He also stressed that you can also preemptively and proactively apply answers to commonly asked questions in a highly visible place on your site, including in FAQ sections on product pages.

“Answer common questions your buyers ask in your marketing so that when buyers come to you they know what they’re getting into and have already started the buying process before even speaking to you.”

3. Make Demo Scheduling Easier 

When asked what was one change B2B brands should make to their selling approach to improve the customer experience, Davidson said there were quite a few things, but there was one simple one to start with.

“The lowest hanging fruit would be to allow buyers to schedule the first call right there on your website. When someone submits the demo form, instead of sending them to a thank you page stating someone from the team will reach out via email, instead send them a scheduling link where they can book the call. Buyers will be happier and your lead-to-demo held rate will also increase. It’s a win-win for everyone.”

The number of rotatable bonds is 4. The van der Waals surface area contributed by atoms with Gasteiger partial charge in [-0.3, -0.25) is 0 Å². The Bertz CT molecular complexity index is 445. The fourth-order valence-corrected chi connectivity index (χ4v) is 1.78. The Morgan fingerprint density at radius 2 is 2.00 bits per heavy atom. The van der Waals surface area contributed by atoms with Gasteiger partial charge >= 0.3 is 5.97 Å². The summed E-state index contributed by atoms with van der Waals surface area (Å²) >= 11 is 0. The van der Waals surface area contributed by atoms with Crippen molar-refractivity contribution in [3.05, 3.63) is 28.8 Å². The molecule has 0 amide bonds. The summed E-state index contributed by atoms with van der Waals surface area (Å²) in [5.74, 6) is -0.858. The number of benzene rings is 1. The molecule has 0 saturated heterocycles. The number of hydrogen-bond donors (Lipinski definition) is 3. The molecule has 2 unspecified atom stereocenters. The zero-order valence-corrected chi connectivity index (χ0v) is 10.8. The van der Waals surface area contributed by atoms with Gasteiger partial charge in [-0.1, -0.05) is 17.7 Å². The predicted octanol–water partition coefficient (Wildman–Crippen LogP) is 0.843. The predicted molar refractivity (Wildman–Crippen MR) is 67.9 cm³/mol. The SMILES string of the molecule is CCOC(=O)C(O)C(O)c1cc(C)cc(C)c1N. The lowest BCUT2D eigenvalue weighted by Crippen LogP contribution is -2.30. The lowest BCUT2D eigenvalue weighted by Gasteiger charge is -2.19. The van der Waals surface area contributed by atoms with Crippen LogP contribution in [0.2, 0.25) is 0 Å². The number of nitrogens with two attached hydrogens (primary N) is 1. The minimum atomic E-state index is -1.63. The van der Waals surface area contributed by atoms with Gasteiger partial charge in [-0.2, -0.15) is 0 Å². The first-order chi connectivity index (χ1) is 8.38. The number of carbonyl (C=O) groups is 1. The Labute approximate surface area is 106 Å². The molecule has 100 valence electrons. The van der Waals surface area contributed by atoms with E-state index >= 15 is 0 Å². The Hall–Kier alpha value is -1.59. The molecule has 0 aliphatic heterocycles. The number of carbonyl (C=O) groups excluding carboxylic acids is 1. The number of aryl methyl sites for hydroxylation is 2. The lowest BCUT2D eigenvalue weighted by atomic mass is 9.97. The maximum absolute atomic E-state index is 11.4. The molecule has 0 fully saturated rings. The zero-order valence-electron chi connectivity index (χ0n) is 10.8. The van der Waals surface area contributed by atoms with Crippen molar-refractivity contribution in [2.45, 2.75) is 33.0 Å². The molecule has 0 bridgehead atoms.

4. Adapt Your Selling Approach

Make sure that your team isn’t just selling to team members. This is something that may require training, especially if it’s different from how you operated before.

“For today’s buyer,” Twine explained, “They want someone that is more consultative, has mutual interests involved, and reviews how their product/service not only solves a problem today but helps potentially avoid additional pitfalls in the future.”

The lead doesn’t want an endless spiel; they want to understand how your product solves their specific problems. If they feel like you’re just selling the highest plan to you, they’ll disengage fast. The goal should be to listen to the client, ask leading questions, and make product or service suggestions based on what they’ve heard. 

Final Thoughts 

When you want to increase sales, there are a lot of steps you can take and different angles to look at. You may, however, want to consider that the selling process itself is maybe a little flawed and look at some of these suggestions for potential improvement.

All three of our experts have helped their clients or employers improve their selling processes to great results along the way, so this is tried-and-true information for B2B and SaaS brands. 

What will you start with first?